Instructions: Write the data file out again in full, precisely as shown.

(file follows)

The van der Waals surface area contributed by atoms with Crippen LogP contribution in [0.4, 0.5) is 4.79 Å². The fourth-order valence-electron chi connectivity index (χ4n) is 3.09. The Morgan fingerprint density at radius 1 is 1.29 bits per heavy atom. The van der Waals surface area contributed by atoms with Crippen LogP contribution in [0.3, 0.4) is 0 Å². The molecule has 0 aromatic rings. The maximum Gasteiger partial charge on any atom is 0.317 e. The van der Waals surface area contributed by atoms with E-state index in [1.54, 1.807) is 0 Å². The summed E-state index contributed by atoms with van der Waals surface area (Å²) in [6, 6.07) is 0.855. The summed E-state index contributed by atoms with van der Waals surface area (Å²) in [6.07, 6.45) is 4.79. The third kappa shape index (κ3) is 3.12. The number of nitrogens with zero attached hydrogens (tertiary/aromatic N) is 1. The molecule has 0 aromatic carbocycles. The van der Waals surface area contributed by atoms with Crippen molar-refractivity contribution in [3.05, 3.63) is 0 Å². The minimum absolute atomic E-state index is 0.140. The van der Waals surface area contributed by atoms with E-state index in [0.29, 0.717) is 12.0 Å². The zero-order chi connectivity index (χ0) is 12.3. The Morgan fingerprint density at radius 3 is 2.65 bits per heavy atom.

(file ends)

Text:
The van der Waals surface area contributed by atoms with Crippen LogP contribution in [0.4, 0.5) is 4.79 Å². The fourth-order valence-electron chi connectivity index (χ4n) is 3.09. The Morgan fingerprint density at radius 1 is 1.29 bits per heavy atom. The van der Waals surface area contributed by atoms with Crippen LogP contribution in [0.3, 0.4) is 0 Å². The molecule has 0 aromatic rings. The maximum Gasteiger partial charge on any atom is 0.317 e. The van der Waals surface area contributed by atoms with E-state index in [1.54, 1.807) is 0 Å². The summed E-state index contributed by atoms with van der Waals surface area (Å²) in [6, 6.07) is 0.855. The summed E-state index contributed by atoms with van der Waals surface area (Å²) in [6.07, 6.45) is 4.79. The third kappa shape index (κ3) is 3.12. The number of nitrogens with zero attached hydrogens (tertiary/aromatic N) is 1. The molecule has 0 aromatic carbocycles. The van der Waals surface area contributed by atoms with Crippen molar-refractivity contribution in [3.05, 3.63) is 0 Å². The minimum absolute atomic E-state index is 0.140. The van der Waals surface area contributed by atoms with E-state index in [0.29, 0.717) is 12.0 Å². The zero-order chi connectivity index (χ0) is 12.3. The Morgan fingerprint density at radius 3 is 2.65 bits per heavy atom.